• Stev84

      It’s because the Air Force Academy is in Colorado Springs, which is literally the headquarters of evangelical Christianity in America.

      • EvolutionKills

        That would explain a lot.

        • Machintelligence

          Clolrado Springs is also the home of Evolvefish, as atheistic a bunch of humanists as you could ask for. Shameless plug:

          http://www.evolvefish.com/

          • EvolutionKills

            I’m Commander Shepard, and this is my favorite shameless plug on the Citadel!

  • http://confessionsfromthepeanutgallery.blogspot.com/ YankeeCynic

    Good on him. I intend to do this in a few years if and when I make my next rank. It’s the right thing the do, if only to make it more acceptable for people to be more open about their religious beliefs while serving their country.

  • Brian Westley

    The Air Force has agreed they were wrong:

    http://americanhumanist.org/news/details/2013-08-humanists-challenge-forced-so-help-me-god-in-air-for

    Update: Air Force officials have agreed to administer a secular oath and to allow a revision of the written oath the Officer Trainee was required to sign to remove the “so help me God” reference. Maj. Stewart L. Rountree has written attorneys for the American Humanist Association and the Military Association of Atheists and Freethinkers that the entire graduating class will be informed of the option to take a secular oath and apologized for the error. “Our previous legal advisors were mistaken in advising us that it was required,” Maj. Roundtree wrote. “Our current legal advisors made me aware and we will ensure it reaches all corners of our program.”

  • http://atheistlutheran.blogspot.com/ MargueriteF

    I’m pleased to hear the situation has been resolved. Not only is it insulting to nonbelievers to be forced to take an oath in the name of God, but it makes no sense from the other perspective either. Why have someone take an oath on something they don’t believe in? What’s the point? It becomes a meaningless phrase at that point.

  • C Peterson

    Glad he stood up to this. Hopefully he hasn’t torpedoed his career in the Air Force, which by all accounts is basically a Christian cult.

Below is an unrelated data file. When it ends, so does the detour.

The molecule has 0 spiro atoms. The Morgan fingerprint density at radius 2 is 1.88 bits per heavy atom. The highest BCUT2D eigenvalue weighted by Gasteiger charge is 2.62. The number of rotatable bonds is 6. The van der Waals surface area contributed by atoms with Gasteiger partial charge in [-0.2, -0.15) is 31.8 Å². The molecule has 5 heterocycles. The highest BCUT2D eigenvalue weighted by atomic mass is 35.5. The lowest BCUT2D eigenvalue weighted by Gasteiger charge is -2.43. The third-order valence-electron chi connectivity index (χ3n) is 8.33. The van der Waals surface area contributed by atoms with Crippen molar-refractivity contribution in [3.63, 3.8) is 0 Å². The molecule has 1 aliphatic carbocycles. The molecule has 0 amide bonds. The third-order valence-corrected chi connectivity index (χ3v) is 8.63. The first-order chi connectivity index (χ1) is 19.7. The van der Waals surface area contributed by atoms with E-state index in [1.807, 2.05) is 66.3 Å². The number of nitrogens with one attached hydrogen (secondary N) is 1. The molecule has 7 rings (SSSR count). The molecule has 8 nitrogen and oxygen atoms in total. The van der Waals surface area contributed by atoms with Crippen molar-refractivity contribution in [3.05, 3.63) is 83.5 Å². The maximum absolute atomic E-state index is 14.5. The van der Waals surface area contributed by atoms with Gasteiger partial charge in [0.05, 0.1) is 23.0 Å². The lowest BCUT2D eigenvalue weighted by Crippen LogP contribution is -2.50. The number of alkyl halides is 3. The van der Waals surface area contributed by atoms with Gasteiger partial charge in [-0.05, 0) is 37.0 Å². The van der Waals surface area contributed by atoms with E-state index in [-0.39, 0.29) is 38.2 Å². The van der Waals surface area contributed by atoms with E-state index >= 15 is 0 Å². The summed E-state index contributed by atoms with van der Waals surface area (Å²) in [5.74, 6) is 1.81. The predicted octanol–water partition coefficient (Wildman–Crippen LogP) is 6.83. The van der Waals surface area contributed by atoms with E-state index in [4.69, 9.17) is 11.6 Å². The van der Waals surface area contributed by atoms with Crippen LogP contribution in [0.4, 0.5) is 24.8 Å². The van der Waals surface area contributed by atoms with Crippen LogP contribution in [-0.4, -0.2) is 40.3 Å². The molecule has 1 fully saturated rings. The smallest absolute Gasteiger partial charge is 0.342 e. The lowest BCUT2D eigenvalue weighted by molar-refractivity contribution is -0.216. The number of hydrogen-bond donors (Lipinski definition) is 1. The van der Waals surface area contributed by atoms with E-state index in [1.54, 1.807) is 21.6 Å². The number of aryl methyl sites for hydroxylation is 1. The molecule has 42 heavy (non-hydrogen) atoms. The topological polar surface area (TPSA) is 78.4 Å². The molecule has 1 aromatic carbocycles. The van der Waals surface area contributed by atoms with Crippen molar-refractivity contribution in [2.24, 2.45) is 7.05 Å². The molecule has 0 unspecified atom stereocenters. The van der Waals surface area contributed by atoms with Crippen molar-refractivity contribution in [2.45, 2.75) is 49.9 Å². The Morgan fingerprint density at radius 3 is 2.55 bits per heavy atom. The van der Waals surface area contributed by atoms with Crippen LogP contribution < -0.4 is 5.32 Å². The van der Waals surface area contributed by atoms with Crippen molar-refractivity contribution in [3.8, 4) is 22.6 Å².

• http://www.intentionallyoutside.blogspot.com TravelingBiker

      You’re right about that. If you’re an officer and not in the “in” crowd (read that as “in church on sunday” crowd) your career is going nowhere.

  • http://www.intentionallyoutside.blogspot.com TravelingBiker

    I’ve been there and done that. They can’t require him to take a religious oath. I’ve taken many of those oaths in the military, always secular.

  • http://bit.ly/glUAR7 Calladus

    Weird. I joined the Air Force back in 1985, and even then, in the MEPS center in South Texas, during my oath of enlistment we were allowed to say either “So help me God” or “I so affirm”.

    The guy giving the oath didn’t make a big deal out of it, and as we were all reciting the oath together, it got a little blurry at the end as some people said one thing and others said another.

  • Nora

    Every time I have been promoted, it was in a group setting and I just did not say the “so help me God” part because I know it is not legally required. The page that I am required to sign says it, however, and while I considered one-lining that part of it, I decided it wasn’t worth the potential hassle. The phrase is absolutely not required and I wish we made it the default to *not* have the religious language, and allow people to add it if they wish.

  • EvolutionKills

    They finally got themselves a hold of some legal advisers that have actually read the Constitution, good on you Air Force.

  • Georgina

    Just mumble … so help me mum (or dad) … praising his creator.

  • PNW

    Good to hear the update. I’m trying to go here and definitely don’t want to swear an oath, only affirm it

  • Jerry S

    What the hell is the difference? If you don’t believe in God what is the meaning in saying it? It’d be the same as saying so help Homer Simpson. I think people just like to be offended or bitch about something.